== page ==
Confidence is rising but economic volatility may exceed forecast

An illustration demonstrating varying outlooks of economic confidence

IoD members have a great deal of confidence about prospects for their own companies this year than a recovery in the wider economy…

It helps to be an optimist – particularly if you want to be senior and successful in business. In a Policy Voice survey, we asked IoD members about their confidence for 2016, from both their own company’s point of view, as well as what they expected from the wider economy.

The results were clear: 37 per cent were optimistic about the general economy against 23 per cent who were pessimistic, but when rating their own firms, a much more positive picture emerged with 62 per cent being confident, against only 13 per cent who were to a greater or lesser degree despondent. This enthusiasm was tempered by an expectation that we voted to remain in the European Union. But looking beyond this, how does the IoD assess the results of the survey?

IoD members think that the Office for Budget Responsibility’s (OBR) forecast of 2.4 per cent growth next year and 2.5 per cent the year after seems a bit optimistic. From the IoD’s point of view, member doubts over the slow and steady OBR growth forecast are accurate. Reality is rarely as sanguine as economic forecasters expect, and we are as certain as we can be that the economy will experience greater volatility than forecast – particularly given that tricky EU referendum in June.

Confidence rising

When considering their own companies’ prospects, members take a more positive outlook than they do about the whole economy. Twice as many executives are looking to see improving, as opposed to declining, revenues and profits. This confidence spills over into an expectation for greater investment and demand for people to continue investing.

In our predications for 2016, the IoD forecast corporate profits to have peaked in 2015. We stick by this and while we would like to be wrong, we believe that while some companies will do very well indeed, overall revenue and profit growth will slow, even if it remains positive over the course of 2016.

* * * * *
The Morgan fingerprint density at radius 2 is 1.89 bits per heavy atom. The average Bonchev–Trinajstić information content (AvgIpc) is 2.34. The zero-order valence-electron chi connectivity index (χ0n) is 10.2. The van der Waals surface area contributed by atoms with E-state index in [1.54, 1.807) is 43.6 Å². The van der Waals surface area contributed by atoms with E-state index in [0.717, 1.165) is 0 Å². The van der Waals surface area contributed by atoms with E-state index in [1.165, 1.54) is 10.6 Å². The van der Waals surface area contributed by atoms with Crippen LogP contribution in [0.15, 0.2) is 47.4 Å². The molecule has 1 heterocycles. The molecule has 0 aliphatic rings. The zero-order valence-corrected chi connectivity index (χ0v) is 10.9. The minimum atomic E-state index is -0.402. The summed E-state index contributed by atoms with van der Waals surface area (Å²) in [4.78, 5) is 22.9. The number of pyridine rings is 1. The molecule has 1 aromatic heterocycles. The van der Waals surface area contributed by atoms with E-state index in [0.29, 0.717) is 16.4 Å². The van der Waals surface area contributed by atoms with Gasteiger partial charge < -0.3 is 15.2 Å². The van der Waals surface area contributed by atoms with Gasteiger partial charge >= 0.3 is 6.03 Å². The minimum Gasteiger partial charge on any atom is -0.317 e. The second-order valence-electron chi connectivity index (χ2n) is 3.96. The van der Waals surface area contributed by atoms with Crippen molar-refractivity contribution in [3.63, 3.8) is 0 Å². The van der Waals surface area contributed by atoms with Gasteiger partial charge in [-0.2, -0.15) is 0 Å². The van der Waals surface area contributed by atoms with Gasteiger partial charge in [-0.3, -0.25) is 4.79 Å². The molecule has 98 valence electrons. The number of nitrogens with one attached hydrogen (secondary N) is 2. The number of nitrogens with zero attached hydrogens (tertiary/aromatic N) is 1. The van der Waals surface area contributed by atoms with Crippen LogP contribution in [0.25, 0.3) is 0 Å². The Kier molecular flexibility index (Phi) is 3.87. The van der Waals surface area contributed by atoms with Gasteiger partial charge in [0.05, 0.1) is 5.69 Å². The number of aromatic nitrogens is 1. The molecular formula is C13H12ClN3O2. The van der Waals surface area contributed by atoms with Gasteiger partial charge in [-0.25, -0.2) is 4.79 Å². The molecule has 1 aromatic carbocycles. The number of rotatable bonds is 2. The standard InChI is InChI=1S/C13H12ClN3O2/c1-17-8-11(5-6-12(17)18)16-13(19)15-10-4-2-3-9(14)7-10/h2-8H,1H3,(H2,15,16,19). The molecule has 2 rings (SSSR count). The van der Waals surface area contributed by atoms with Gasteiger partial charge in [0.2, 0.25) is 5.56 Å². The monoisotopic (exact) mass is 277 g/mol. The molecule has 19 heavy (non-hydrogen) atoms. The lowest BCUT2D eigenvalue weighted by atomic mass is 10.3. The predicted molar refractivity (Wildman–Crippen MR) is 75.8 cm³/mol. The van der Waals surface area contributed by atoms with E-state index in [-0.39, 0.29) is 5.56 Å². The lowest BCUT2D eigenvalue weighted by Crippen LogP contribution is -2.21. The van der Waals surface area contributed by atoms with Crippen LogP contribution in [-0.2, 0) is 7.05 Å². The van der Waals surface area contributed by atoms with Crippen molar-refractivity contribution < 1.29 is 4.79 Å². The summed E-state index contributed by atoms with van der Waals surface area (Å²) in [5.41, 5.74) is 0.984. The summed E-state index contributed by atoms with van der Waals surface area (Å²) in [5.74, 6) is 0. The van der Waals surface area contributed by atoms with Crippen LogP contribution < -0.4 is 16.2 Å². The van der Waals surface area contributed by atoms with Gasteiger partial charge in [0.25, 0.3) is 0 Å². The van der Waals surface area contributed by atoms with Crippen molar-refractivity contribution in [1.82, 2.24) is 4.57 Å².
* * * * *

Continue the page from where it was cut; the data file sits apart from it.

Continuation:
More positively, there remains a good deal of spare capacity (49 per cent report spare capacity), so there is little inflation threat. At the same time many members believe that the economy remains too fragile to be hit by a rise in interest rates. We are more upbeat about the robustness of the recovery to date, and we continue to watch this whole situation closely.

Finally, looking to the possibility of pay rises, these are critical to a sustainable economic expansion. Estimates are that by 2020 as many as three million people may get a rise as a result of the introduction of the national living wage (NLW).

But the open question is: have businesses fully priced in the NLW, along with the apprenticeship levy and pensions auto-enrolment, and if not, will that preclude them from making pay awards to the rest of the workforce? IoD members seem to be optimistic, and we hope they are right.

To read more from James Sproule click here

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About author

James Sproule

James Sproule

James Sproule has been Chief Economist and Director of Policy for the Institute of Directors since January 2014. Prior to joining the IoD James led Accenture’s UK Research and Global Capital Markets Research. He started his financial career as a merchant bank economist working with both Bankers Trust, Deutsche Bank and Dresdner Kleinwort, and eventually helped to found the boutique bank Augusta and Company.

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